Finally, in partnership with Camino Alliance we are initiating a project in Flor Amarillo, a popular district of Valencia where we intend to run a live-in facility for Hagios our online training program. The goal is to have each student start a business to meet a community need and establish a new community.

A Venezuela Without The COVID-19 Vaccine

While the AstraZeneca vaccine for COVID-19 has been a boon for some countries such as Australia and Canada, a number of Scandinavian countries have suspended its use. Meanwhile, the economically strapped country of Venezuela, my home country, has rejected the AstraZeneca vaccine outright.

Although the official reasons cited include “effects on patients”, many news sources claim the vaccines have not been sent due to Venezuela’s debt to The World Health Organization.
In Venezuela the impact of the Corona virus has been devastating and will most likely worsen more than anyone dares to imagine. The government stopped releasing health data in 2016, so that no one has accurate numbers. They even cynically welcomed the relative calm that the lockdowns have created, seeing them as an unexpected benefit of Covid.

The absence of the Covid vaccine adds to the countries already fragile situation after years of economic woes. The Venezuelan people in desperation have exploded into all sorts of public demonstrations of dissent. Seven million have left the county.  The majority walking across the Colombian border to the west. And smaller numbers to the south through the Amazon jungle to Brasli.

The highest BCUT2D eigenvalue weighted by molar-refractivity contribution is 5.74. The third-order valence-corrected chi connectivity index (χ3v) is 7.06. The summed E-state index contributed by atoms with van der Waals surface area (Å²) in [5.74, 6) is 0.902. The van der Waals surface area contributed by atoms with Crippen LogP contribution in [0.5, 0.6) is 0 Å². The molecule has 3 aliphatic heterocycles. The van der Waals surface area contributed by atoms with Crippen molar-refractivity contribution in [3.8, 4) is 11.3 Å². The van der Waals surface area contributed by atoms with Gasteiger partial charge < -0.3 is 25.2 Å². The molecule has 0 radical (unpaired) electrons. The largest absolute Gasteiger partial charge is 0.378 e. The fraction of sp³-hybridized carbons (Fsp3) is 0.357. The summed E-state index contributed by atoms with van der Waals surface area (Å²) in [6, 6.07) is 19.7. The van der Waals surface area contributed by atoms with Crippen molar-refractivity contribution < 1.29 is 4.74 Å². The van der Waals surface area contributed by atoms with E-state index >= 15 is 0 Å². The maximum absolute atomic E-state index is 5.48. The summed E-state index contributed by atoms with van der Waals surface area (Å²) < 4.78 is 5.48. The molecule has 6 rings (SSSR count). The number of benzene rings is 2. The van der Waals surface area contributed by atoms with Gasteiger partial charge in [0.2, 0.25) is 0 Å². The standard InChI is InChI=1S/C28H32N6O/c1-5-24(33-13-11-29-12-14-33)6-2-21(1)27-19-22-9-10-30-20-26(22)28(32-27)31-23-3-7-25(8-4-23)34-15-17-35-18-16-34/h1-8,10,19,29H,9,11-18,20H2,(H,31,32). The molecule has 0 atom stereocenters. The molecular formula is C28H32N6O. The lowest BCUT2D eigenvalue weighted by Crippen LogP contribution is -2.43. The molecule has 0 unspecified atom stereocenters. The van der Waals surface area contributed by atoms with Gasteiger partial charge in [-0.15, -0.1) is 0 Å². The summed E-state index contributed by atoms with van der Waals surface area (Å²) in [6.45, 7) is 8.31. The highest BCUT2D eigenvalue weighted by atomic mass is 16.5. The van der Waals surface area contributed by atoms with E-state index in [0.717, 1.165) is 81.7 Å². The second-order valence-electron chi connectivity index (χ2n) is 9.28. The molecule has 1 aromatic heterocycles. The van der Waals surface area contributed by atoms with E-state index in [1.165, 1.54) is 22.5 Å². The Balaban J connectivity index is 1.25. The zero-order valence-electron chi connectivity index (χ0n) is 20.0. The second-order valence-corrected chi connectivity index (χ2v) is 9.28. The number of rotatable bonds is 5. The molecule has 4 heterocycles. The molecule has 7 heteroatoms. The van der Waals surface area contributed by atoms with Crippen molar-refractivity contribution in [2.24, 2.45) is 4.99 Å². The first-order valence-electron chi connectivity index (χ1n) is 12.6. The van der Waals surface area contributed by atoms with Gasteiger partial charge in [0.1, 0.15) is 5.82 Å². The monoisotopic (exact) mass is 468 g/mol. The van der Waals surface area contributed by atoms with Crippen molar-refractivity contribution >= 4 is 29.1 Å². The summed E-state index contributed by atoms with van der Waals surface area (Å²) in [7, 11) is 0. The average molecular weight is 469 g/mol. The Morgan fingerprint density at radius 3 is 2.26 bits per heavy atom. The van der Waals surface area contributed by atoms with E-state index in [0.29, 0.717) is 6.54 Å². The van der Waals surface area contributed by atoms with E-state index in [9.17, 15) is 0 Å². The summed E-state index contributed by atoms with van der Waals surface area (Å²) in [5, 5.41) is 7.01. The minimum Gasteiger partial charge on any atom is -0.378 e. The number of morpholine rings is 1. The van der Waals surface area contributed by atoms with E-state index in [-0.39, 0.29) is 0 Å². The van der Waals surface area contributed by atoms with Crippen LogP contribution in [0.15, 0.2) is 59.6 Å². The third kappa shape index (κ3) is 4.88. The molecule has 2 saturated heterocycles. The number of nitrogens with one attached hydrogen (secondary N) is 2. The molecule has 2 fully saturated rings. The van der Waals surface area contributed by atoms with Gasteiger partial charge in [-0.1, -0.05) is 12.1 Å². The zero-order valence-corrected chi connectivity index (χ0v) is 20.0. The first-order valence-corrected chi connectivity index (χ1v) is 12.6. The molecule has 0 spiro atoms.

The government has allowed such an exodus because it has reduced the pressure at home in Venezuela. Those who stayed have taken to the streets in all major cities, protesting the high levels of urban violence, inflation, chronic food shortages etc. The number of deaths, injuries, and arrests by the government forces are unknown.
The outbreak of the virus forced people indoors like everywhere else. Empty streets, reduction in transport activity, and lack of commerce have given the government a time of respite, which they have used to entrench themselves into their stubborn positions of power. Covid has become an ally to those who enslave the people of Venezuela. 
Yet for the average person the results have been devastating; not only are people going without food or medicine, but they now must deal with the insecurity of being locked up in homes with individuals many with unstable mental state.
Sexual and physical violence against women and children have skyrocketed. A survey by Save the Children revealed a desperate situation with almost one third of the surveyed households reporting that the isolation has resulted in an increase of aggression and hostility against mothers and children.
The suicide rates have also skyrocketed. Total suicides increased by 153% between 2015 and 2018 according to the Venezuelan Observatory of Violence(VOV). The researcher Gustavo Paez pointed out that Venezuela’s suicide rate between 1950 and 2014 shows an average of 4.4 cases per 100,000 citizens. However, the VOV estimates that this indicator went from a low of 2.1 in 2010 to 9.7 in 2018. While there is no data for 2020 it is estimated that the numbers have only increased and the number of suicides among children have reached unprecedented levels.
In response, we are equipping and training qualified people to serve as Amigos a la Mano (Caring Friends) who make themselves available to those in moments of need. Advertising their services through Instagram, they interact with people ,offering them a space to talk and receive care and empathy.
Next Step in Venezuela continues to serve the community.  We are providing affordable produce from our farm.  We also are conducting online education which prepares community leaders to meet the spiritual, and practical needs of their neighborhoods. And now through our Caring Friends initiative a helping hand is available for those suffering increased mental stress.